Investors who expect the global economy to keep slowing may profit by selling the Chilean peso and buying Brazil’s real, Mike Moran, a strategist at Standard Chartered Plc in New York, said yesterday in a phone interview.
Latin American currencies will probably stabilize after renewed optimism about the global economy fueled the biggest monthly rally since 2009, according to the top forecaster for the region in Bloomberg Rankings.
Peru’s sol had its biggest weekly rise since August as the Federal Reserve’s measures to boost the U.S. economy lifted commodity prices and fueled demand for higher-yielding, emerging-market currencies.
The yen rallied against all of its 16 most-traded peers after it failed yesterday to weaken beyond 100 to the dollar, a level not seen in four years, and a technical indicator signaled it had fallen too much, too fast.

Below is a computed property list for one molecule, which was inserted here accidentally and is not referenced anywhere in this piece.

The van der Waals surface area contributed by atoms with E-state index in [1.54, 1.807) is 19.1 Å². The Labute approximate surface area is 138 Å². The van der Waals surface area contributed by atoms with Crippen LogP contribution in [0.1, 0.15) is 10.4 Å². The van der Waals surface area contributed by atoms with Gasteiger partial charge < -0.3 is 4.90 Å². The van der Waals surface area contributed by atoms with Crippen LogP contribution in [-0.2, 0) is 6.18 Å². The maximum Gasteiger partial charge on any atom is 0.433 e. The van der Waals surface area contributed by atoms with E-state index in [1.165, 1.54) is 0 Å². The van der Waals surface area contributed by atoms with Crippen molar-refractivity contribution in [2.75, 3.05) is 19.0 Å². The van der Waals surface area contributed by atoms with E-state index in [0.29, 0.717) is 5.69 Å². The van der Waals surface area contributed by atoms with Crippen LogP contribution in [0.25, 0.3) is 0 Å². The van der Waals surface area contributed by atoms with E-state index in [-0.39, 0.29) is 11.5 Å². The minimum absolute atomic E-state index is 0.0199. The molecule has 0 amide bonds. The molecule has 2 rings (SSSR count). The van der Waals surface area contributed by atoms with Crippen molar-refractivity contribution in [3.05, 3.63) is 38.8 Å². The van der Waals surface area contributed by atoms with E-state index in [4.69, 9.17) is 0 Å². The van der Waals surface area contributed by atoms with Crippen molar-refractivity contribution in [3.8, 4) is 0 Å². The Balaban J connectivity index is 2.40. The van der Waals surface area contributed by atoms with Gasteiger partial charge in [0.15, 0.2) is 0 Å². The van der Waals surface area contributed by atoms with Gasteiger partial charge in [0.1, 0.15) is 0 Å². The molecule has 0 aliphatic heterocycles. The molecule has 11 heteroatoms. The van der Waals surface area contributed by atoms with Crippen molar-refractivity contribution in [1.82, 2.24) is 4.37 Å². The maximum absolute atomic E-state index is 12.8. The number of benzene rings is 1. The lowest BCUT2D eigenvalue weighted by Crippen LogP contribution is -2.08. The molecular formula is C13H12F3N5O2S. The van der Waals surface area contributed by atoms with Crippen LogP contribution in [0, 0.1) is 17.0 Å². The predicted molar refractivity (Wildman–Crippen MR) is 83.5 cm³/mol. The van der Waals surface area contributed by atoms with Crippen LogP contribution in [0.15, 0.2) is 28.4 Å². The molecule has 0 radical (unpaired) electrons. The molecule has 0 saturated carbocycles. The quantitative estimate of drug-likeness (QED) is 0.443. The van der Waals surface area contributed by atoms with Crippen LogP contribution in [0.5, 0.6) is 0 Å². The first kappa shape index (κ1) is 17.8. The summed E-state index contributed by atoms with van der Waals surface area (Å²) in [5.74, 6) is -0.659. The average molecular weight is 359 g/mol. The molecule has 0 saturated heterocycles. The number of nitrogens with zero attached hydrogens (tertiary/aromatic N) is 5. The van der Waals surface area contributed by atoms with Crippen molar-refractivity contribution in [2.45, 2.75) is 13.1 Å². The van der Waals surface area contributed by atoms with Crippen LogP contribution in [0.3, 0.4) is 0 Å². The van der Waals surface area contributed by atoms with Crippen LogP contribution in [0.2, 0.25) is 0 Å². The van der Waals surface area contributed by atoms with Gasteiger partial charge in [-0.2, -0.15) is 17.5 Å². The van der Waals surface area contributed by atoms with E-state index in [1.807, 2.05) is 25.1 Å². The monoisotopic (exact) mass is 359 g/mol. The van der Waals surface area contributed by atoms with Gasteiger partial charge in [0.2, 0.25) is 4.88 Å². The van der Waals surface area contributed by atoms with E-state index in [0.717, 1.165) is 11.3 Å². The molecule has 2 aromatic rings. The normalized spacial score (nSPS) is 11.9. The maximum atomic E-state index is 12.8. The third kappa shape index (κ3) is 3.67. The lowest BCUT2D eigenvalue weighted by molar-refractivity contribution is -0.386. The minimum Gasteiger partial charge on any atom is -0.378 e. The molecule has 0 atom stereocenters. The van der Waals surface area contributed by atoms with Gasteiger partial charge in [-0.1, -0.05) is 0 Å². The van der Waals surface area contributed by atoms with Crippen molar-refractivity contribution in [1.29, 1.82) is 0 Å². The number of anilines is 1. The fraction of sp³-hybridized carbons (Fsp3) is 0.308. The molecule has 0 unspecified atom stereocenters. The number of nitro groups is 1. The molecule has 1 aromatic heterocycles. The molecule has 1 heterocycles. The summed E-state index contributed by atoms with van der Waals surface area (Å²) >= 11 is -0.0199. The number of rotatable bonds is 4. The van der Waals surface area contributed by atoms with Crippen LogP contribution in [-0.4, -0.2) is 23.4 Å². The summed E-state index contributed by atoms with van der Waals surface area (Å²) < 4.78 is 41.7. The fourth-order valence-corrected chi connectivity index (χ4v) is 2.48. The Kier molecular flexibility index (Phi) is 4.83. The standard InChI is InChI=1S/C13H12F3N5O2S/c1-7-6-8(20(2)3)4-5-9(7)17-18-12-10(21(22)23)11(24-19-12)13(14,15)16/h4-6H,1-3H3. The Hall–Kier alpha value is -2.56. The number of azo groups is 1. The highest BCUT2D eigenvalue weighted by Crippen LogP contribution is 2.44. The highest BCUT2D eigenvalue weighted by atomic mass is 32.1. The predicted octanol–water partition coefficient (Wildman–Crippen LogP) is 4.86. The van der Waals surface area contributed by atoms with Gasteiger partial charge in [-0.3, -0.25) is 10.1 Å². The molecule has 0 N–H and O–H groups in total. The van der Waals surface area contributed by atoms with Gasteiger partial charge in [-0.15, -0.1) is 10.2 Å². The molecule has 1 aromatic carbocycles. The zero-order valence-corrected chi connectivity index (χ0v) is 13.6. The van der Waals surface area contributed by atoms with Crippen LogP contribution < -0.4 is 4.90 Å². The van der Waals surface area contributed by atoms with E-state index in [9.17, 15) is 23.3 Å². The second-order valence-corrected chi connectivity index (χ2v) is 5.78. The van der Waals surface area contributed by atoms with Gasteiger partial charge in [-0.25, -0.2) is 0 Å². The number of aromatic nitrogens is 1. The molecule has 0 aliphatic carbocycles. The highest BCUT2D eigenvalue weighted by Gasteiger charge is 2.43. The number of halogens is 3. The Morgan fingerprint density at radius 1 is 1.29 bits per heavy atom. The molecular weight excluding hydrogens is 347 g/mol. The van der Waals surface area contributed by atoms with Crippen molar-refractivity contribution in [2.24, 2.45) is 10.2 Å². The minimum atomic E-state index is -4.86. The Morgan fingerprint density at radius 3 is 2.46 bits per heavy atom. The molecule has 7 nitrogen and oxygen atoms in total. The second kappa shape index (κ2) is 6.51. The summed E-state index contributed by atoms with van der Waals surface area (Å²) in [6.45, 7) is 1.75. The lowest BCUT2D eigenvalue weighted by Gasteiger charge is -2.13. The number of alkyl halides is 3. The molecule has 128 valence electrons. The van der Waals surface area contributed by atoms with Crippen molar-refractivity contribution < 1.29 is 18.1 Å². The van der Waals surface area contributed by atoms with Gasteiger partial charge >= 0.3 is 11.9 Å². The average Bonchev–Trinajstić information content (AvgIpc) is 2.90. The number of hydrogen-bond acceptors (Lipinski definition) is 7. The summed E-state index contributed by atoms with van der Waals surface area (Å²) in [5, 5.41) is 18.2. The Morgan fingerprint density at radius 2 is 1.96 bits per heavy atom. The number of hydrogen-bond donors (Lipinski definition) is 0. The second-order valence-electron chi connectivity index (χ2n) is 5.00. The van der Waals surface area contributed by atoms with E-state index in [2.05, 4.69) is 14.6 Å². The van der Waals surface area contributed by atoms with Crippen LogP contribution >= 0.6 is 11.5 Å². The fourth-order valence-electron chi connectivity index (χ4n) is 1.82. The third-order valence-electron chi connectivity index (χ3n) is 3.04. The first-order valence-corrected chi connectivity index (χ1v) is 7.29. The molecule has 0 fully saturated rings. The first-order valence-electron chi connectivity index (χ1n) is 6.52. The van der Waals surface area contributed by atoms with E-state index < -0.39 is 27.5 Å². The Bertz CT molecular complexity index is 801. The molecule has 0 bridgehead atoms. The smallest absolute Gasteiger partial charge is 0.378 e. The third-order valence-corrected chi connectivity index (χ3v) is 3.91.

The yen stopped just short of 100 to the dollar, a level it hasn’t reached in four years, as it slid after the Bank of Japan announced unprecedented stimulus measures on April 4 to end 15 years of deflation.
The euro rose against the dollar and the yen, snapping five days of losses, as speculation that European policy makers will boost the firepower of their rescue fund eased concern the region’s debt crisis will worsen.
Emerging-market currencies that three weeks ago showed the least volatility in a decade are dropping as traders bet slower expansion and an end to interest rate increases may weaken exchange rates from Sao Paulo to Moscow.